The results above for parallel studies in oxidized coal indicated the superiority of the latex form. For example, in Table 1 above, Promoter No. 1 showed 64.6% coal recovery and included the reaction to the latex emulsion containing sodium polyacrylate and ingredients 3 and 4. The individual effect of the dry precipitate 2 at 16.4 and 36.6, depending on concentration, are also given. The individual effect of the azo initiator and the emulsifier (SPAN 80) are set out.
TABLE 2__________________________________________________________________________Comparative Activity of the Promoterwith Latex PolymersRun Dosage DosageNo. Frother (lb/ton) Promoter (lb/ton) % Recovery*__________________________________________________________________________1 MIBC** 0.2 LOPS*** 0 02 " 0.2 " 0.11 2.63 " 0.2 " 0.27 3.04 " 0.2 " 0.48 6.35 " 0.2 " 0.74 10.66 " 0.2 #2 Fuel Oil 0.80 44.97 " 0.2 " 0.50 18.78 " 0.2 " 0.30 7.09 " 0.2 Latex 0.20 10.7 Polymer A210 " 0.2 " 0.30 15.111 " 0.2 " 0.40 18.012 " 0.2 Latex 0.30 Polymer 2 40.9 & Fuel Oil 0.50__________________________________________________________________________ *% Recovery is on total solids, not actual coal in float **Methyl isobutylcarbinol ***Low odor paraffin solvent Coal: An analogous study using oxidized coal Polymer A2 is derived from monomer starting material A at page 8 post.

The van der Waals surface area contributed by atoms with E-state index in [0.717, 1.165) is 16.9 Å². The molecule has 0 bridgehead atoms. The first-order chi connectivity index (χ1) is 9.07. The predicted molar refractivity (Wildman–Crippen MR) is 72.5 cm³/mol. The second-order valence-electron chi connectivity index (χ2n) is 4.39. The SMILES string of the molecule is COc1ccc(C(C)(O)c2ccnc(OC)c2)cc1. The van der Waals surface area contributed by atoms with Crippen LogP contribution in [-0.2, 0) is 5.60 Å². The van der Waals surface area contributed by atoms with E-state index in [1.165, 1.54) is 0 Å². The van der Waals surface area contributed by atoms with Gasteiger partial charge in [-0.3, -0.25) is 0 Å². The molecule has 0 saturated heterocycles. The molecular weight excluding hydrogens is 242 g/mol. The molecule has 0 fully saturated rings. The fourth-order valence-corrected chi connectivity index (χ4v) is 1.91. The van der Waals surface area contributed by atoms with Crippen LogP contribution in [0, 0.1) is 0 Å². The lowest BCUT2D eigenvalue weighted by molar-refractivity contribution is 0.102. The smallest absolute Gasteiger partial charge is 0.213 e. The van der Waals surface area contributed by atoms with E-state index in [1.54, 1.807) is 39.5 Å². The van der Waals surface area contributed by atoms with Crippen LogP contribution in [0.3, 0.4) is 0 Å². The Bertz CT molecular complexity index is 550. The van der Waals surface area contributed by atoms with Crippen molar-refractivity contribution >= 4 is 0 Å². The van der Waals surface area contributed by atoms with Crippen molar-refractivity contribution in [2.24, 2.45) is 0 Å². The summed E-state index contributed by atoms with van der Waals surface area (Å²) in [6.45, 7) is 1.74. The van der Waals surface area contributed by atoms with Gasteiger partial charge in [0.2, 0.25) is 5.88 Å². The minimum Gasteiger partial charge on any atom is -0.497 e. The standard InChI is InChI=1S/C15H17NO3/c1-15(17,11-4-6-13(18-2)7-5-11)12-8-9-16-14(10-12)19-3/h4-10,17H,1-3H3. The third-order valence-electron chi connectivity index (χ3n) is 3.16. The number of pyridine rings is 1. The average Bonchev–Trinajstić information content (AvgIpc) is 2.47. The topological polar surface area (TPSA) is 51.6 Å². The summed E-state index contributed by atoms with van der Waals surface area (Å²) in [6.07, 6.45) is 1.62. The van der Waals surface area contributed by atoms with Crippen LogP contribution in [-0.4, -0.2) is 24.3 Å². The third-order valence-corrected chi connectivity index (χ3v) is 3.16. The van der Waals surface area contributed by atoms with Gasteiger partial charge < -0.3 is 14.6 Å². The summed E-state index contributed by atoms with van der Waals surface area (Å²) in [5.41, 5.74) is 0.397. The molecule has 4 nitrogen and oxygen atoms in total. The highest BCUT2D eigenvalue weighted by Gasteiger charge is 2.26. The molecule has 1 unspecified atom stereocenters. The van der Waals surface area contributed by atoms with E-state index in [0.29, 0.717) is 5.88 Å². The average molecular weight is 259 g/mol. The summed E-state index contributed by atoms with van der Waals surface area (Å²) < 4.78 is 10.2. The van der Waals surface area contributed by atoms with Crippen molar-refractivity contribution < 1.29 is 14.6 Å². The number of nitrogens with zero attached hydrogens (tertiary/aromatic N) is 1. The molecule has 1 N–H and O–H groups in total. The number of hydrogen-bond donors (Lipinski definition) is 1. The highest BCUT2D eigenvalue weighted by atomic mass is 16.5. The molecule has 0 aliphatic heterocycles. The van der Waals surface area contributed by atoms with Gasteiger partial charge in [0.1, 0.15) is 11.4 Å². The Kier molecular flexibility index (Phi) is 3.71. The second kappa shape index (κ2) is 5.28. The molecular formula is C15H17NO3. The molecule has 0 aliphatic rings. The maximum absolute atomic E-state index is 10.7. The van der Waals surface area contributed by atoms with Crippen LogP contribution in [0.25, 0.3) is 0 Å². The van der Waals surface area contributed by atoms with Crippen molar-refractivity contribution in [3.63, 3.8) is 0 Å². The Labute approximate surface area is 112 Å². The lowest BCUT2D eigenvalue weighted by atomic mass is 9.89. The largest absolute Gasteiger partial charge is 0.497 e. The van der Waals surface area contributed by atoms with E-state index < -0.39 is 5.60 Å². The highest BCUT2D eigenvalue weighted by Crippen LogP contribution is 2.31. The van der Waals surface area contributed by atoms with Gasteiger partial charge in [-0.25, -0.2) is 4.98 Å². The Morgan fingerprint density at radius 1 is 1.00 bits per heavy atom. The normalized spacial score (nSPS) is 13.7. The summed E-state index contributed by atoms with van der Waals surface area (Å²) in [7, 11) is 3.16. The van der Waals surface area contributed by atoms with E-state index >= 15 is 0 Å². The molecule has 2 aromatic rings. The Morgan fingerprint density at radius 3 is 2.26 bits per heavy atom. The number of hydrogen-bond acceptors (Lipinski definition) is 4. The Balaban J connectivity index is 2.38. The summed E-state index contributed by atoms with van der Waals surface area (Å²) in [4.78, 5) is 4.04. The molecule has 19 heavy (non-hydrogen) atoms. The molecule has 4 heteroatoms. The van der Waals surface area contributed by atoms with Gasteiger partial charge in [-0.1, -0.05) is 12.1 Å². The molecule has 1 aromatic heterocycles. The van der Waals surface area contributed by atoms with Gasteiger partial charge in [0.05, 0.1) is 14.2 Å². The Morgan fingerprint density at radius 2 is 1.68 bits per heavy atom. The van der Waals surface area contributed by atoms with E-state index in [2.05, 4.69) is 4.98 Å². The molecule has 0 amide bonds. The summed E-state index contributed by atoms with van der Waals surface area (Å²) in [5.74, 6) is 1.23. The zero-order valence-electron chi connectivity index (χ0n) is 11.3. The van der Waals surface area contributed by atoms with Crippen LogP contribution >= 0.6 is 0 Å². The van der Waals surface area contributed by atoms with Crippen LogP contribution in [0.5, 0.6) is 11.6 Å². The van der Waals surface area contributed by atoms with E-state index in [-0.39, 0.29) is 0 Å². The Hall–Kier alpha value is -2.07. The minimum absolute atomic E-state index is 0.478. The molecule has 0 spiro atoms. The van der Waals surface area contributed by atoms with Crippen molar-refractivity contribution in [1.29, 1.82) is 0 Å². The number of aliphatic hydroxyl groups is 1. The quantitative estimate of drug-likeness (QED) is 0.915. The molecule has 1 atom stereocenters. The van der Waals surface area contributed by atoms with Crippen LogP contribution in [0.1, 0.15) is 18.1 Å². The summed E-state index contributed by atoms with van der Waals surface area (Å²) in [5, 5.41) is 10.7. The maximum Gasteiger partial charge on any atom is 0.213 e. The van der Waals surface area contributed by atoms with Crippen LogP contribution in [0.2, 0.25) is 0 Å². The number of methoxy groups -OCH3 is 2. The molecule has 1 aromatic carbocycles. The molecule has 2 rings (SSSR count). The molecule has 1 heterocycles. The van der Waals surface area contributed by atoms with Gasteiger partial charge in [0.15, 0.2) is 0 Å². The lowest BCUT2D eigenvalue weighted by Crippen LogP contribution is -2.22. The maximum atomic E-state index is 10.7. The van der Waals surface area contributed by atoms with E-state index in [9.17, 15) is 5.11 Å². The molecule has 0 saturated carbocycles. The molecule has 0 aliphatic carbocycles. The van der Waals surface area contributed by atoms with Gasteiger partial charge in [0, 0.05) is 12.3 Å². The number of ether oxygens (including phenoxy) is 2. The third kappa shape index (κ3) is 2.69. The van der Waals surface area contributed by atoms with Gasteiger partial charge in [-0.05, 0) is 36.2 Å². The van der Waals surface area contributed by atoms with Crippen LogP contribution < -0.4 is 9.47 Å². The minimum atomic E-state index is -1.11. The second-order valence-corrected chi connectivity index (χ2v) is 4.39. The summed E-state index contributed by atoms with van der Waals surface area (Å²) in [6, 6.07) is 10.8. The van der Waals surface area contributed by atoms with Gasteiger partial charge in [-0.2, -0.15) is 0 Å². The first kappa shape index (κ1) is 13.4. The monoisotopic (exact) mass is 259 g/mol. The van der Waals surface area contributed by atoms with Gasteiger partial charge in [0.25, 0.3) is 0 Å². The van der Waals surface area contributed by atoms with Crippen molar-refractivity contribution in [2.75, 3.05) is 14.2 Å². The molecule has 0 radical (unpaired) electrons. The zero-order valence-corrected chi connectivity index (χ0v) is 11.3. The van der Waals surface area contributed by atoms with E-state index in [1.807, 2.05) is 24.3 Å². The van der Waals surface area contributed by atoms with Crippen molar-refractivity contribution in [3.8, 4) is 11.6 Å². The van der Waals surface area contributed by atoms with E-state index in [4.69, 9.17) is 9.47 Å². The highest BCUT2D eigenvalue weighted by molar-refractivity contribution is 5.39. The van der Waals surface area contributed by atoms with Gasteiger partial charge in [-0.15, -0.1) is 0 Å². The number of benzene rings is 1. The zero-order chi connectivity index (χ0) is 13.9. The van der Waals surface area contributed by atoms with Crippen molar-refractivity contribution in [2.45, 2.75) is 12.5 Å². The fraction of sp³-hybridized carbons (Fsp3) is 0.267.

It is noted that, with reference to Runs 2 (utilizing LOPS) and 11 (utilizing the latex emulsion polymer) and considering that the amount of LOPS in the starting material is in the range 20-30%, the activity indicated in the percent recovery of coal shows a distinct increase of from 2.6 to 18.0
The preparation of the water-in-oil latex from monomers, its polymerization to a water-in-oil emulsion, and its subsequent inversion to an oil-in-water emulsion in use are described in one or more of the following patents: